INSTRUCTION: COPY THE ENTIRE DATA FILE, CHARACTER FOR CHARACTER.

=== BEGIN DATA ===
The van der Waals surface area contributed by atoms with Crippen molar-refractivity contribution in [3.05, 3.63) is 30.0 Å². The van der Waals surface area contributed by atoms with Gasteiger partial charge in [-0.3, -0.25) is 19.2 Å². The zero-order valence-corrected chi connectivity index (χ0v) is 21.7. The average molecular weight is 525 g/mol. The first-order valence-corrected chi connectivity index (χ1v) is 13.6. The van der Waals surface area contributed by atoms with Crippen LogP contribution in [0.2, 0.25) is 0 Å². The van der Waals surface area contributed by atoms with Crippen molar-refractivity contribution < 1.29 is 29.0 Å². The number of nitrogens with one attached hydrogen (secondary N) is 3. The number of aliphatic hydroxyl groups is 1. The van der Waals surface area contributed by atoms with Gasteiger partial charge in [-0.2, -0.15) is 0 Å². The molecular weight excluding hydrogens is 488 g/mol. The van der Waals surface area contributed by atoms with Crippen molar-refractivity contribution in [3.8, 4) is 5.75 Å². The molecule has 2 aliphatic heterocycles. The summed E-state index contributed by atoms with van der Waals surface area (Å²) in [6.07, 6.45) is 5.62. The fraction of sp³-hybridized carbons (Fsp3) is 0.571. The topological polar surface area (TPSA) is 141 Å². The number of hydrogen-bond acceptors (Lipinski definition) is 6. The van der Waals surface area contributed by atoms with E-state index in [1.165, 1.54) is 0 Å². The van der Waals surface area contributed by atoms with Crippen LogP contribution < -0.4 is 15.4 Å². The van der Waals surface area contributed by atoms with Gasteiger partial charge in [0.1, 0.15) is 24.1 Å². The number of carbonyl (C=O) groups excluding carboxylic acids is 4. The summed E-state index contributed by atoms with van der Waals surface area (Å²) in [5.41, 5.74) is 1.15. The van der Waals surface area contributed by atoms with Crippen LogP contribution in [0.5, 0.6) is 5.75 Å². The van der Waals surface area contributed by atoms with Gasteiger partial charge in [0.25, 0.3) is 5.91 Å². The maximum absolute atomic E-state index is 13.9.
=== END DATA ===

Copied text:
The van der Waals surface area contributed by atoms with Crippen molar-refractivity contribution in [3.05, 3.63) is 30.0 Å². The van der Waals surface area contributed by atoms with Gasteiger partial charge in [-0.3, -0.25) is 19.2 Å². The zero-order valence-corrected chi connectivity index (χ0v) is 21.7. The average molecular weight is 525 g/mol. The first-order valence-corrected chi connectivity index (χ1v) is 13.6. The van der Waals surface area contributed by atoms with Crippen LogP contribution in [0.2, 0.25) is 0 Å². The van der Waals surface area contributed by atoms with Crippen molar-refractivity contribution < 1.29 is 29.0 Å². The number of nitrogens with one attached hydrogen (secondary N) is 3. The number of aliphatic hydroxyl groups is 1. The van der Waals surface area contributed by atoms with Gasteiger partial charge in [-0.2, -0.15) is 0 Å². The molecular weight excluding hydrogens is 488 g/mol. The van der Waals surface area contributed by atoms with Crippen molar-refractivity contribution in [3.8, 4) is 5.75 Å². The molecule has 2 aliphatic heterocycles. The summed E-state index contributed by atoms with van der Waals surface area (Å²) in [6.07, 6.45) is 5.62. The fraction of sp³-hybridized carbons (Fsp3) is 0.571. The topological polar surface area (TPSA) is 141 Å². The number of hydrogen-bond acceptors (Lipinski definition) is 6. The van der Waals surface area contributed by atoms with E-state index in [1.165, 1.54) is 0 Å². The van der Waals surface area contributed by atoms with Crippen LogP contribution < -0.4 is 15.4 Å². The van der Waals surface area contributed by atoms with Gasteiger partial charge in [0.1, 0.15) is 24.1 Å². The number of carbonyl (C=O) groups excluding carboxylic acids is 4. The summed E-state index contributed by atoms with van der Waals surface area (Å²) in [5.41, 5.74) is 1.15. The van der Waals surface area contributed by atoms with Crippen LogP contribution in [0.5, 0.6) is 5.75 Å². The van der Waals surface area contributed by atoms with Gasteiger partial charge in [0.25, 0.3) is 5.91 Å². The maximum absolute atomic E-state index is 13.9.